A Search for the Source

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Xlibris Corporation, Aug 24, 2005 - Body, Mind & Spirit - 129 pages
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There never was a time when a sense of wonder was absent. Perhaps there were times when it was covered over by more pressing “obligations” imposed by living, but it was always there. This book is about the exploration of this source of wonder, attempting to understand it. The wonder about death is the most persistent. This wondering leads to questions about the meaning of existence, and the nature of man and God. Accepting religious statements of faith as explanations, never seemed satisfactory to a scientific mind that demanded “proof.” Casting a wide net for information led to the exploration of wide ranging fields of study: psychology, parapsychology, mysticism, Eastern religious practices, “energy biology,” astronomy, physics and the perennial philosophy underlying the major world religions. This book is the attempt to make sense of this wide ranging exploration and provide a meaningful view of the diversity encountered. There is an attempt to provide a convergence of meaning while leaving room for each individual to become his/her own explorer and interpreter. It is a presentation of rational fact, yet it is also an exploration of the limitations of rational thinking. This book is designed to help you on your journey of re-perception, bringing you to the brink of spiritual awakening.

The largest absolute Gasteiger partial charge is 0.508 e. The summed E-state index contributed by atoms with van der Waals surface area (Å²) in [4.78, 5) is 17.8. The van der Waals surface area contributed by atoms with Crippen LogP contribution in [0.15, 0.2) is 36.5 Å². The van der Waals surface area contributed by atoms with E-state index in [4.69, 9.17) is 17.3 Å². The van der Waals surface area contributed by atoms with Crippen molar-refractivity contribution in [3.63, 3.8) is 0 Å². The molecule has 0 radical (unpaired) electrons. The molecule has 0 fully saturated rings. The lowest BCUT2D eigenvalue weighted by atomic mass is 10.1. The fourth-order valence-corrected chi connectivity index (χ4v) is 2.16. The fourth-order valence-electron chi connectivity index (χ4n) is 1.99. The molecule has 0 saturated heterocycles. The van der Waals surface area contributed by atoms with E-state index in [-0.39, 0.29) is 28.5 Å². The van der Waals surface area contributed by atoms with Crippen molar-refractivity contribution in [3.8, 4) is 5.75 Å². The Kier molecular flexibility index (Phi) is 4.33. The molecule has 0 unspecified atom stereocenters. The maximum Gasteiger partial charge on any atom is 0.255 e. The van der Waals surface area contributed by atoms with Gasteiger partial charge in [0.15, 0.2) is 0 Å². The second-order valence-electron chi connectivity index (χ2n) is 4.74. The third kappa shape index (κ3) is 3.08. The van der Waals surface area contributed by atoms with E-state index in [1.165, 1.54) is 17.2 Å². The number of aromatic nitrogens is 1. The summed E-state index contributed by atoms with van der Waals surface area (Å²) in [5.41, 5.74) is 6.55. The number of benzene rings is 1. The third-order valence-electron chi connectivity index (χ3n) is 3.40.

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About the author (2005)

The author is a retired seventy-seven year old who has been writing poetry for the past twenty years or so on mostly spiritual topics inspired by A Course in Miracles. He is a student of the Course since the late 1970's and a study group leader for the past fifteen years. He is a professional psychologist by training and was a practicing school psychologist for 25 years. He is married for fifty-two years to his wife Lorraine and has three adult children and seven grand children ranging in age from two to eighteen. He has been active in the Unitarian-Universalist Denomination since the nineteen fifties, and is presently active in the Unitarian-Universalist Congregation of Princeton since nineteen seventy-one. His interest in spiritual matters was  awakened by his mother’s death in the nineteen seventies.